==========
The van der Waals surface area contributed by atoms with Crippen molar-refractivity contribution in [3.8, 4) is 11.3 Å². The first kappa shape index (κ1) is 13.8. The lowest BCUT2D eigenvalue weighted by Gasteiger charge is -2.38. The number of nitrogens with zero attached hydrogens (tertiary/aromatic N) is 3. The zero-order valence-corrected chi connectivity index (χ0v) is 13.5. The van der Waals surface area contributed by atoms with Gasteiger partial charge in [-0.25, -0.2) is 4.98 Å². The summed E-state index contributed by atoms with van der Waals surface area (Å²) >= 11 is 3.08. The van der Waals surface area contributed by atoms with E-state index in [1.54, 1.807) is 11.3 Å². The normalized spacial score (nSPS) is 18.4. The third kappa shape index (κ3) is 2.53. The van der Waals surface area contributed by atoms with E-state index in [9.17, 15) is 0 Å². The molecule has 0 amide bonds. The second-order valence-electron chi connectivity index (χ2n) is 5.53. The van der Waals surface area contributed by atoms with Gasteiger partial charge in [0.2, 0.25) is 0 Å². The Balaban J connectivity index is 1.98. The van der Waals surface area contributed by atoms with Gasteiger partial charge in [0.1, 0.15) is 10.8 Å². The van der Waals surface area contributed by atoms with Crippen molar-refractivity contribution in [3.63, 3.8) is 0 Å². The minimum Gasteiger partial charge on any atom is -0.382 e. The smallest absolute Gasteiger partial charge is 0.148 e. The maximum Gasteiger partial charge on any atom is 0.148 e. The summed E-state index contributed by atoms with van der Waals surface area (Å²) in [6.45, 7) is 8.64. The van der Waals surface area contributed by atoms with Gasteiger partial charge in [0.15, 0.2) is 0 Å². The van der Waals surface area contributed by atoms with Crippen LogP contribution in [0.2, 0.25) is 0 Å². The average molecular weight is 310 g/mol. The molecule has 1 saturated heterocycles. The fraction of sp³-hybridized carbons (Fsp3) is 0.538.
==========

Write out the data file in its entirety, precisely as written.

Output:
The van der Waals surface area contributed by atoms with Crippen molar-refractivity contribution in [3.8, 4) is 11.3 Å². The first kappa shape index (κ1) is 13.8. The lowest BCUT2D eigenvalue weighted by Gasteiger charge is -2.38. The number of nitrogens with zero attached hydrogens (tertiary/aromatic N) is 3. The zero-order valence-corrected chi connectivity index (χ0v) is 13.5. The van der Waals surface area contributed by atoms with Gasteiger partial charge in [-0.25, -0.2) is 4.98 Å². The summed E-state index contributed by atoms with van der Waals surface area (Å²) >= 11 is 3.08. The van der Waals surface area contributed by atoms with E-state index in [1.54, 1.807) is 11.3 Å². The normalized spacial score (nSPS) is 18.4. The third kappa shape index (κ3) is 2.53. The van der Waals surface area contributed by atoms with E-state index in [9.17, 15) is 0 Å². The molecule has 0 amide bonds. The second-order valence-electron chi connectivity index (χ2n) is 5.53. The van der Waals surface area contributed by atoms with Gasteiger partial charge in [0.2, 0.25) is 0 Å². The Balaban J connectivity index is 1.98. The van der Waals surface area contributed by atoms with Gasteiger partial charge in [0.1, 0.15) is 10.8 Å². The van der Waals surface area contributed by atoms with Crippen molar-refractivity contribution in [3.63, 3.8) is 0 Å². The minimum Gasteiger partial charge on any atom is -0.382 e. The smallest absolute Gasteiger partial charge is 0.148 e. The maximum Gasteiger partial charge on any atom is 0.148 e. The summed E-state index contributed by atoms with van der Waals surface area (Å²) in [6.45, 7) is 8.64. The van der Waals surface area contributed by atoms with Gasteiger partial charge in [0.15, 0.2) is 0 Å². The van der Waals surface area contributed by atoms with Crippen LogP contribution in [0.2, 0.25) is 0 Å². The average molecular weight is 310 g/mol. The molecule has 1 saturated heterocycles. The fraction of sp³-hybridized carbons (Fsp3) is 0.538.